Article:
On my walks I try to listen to the whispered tales of the ruins, but their quiet voices are almost drowned out by a new kind of play, staged by the tourist industry, and, of course, encouraged by the tourists themselves.
Against Turkey novices like me and my teenage daughter, the predominantly male shop- and restaurant hustlers definitely have the upper hand.
Less silent witnesses
“You eat something? Drink?”, “Shoes, bags — good price!”, “Beautiful lady! Where you from? German, English, Swedish?”, “Norwegian! Aaaah, I love Norwegian! Come! Have free gift”.
The insistency of the charade is disturbing, so we smile noncommittally, say “no thank you” this way and that, and quicken our steps.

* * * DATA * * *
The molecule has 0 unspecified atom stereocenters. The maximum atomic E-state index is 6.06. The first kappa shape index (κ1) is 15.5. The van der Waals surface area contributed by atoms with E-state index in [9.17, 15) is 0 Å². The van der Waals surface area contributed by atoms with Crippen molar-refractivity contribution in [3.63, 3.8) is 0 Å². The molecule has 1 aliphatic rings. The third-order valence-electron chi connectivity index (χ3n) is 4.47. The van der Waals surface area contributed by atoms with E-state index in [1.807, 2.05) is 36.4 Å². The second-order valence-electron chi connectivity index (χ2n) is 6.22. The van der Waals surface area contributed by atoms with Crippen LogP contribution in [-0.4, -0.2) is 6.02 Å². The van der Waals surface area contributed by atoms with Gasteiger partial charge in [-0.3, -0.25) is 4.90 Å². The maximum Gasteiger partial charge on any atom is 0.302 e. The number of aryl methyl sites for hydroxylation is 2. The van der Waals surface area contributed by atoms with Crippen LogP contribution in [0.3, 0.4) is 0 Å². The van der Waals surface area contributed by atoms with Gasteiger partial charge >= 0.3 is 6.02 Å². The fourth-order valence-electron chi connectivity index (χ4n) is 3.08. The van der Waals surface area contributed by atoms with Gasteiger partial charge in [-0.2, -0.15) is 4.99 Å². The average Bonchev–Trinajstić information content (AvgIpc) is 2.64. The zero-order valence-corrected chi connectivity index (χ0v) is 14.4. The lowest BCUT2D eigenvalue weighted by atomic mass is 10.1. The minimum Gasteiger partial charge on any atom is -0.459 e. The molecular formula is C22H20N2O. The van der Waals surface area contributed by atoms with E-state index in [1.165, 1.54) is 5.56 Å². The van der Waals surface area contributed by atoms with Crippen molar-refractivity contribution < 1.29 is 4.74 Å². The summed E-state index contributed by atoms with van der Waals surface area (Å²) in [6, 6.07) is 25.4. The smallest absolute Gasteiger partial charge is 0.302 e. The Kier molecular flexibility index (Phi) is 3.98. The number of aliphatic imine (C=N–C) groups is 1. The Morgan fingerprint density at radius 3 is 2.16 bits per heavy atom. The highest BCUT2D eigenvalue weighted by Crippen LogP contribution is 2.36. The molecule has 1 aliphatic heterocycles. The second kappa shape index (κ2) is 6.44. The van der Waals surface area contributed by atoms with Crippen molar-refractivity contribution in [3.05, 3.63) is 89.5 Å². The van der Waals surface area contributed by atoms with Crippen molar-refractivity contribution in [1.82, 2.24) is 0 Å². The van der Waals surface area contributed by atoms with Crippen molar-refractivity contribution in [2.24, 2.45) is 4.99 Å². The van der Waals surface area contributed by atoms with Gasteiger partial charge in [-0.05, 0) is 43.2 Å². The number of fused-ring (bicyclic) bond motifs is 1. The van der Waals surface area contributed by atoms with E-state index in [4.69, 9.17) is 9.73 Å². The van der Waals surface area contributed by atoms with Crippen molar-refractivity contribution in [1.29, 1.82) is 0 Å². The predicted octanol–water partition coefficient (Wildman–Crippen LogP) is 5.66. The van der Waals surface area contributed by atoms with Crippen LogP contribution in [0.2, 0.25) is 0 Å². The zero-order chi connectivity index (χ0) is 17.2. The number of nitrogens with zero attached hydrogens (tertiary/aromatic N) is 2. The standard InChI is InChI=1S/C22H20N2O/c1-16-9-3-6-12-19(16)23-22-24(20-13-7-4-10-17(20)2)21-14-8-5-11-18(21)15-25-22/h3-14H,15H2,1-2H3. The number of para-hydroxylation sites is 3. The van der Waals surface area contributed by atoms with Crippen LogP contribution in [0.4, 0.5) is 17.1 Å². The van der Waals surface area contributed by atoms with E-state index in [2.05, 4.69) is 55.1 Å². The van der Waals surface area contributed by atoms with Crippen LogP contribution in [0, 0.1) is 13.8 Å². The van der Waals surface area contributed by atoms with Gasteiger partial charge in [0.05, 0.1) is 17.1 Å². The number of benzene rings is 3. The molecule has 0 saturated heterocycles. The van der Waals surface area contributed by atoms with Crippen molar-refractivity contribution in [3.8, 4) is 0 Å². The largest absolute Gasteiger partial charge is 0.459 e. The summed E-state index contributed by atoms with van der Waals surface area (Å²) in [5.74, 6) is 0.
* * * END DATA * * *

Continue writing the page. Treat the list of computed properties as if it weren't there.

You on vacation, remember
But it’s a no win situation. Our obvious wish to get the h… out of there triggers a witty soul into shouting: “Why you run? You on vacation, remember!” At this we giggle nervously, realizing that he knows that we know that he knows that we know what’s going on. We are like confused mice, scurrying about, fearing that sooner or later the trap is going to spring shut on us.
A little breathless, we finally make it to the Green Market behind the Amphitheatre, the meeting point for the minibus taking us to a hamam.
In the hotspot
Arriving at the bath house, thinking ourselves on safe territory, we realize we’ve jumped from the frying pan into the fire. Our host, who we soon wish would evaporate like sweat in the dryness of the hot room, flirts violently with my eighteen year young daughter in between supplying piecemeal information about the hamam procedure.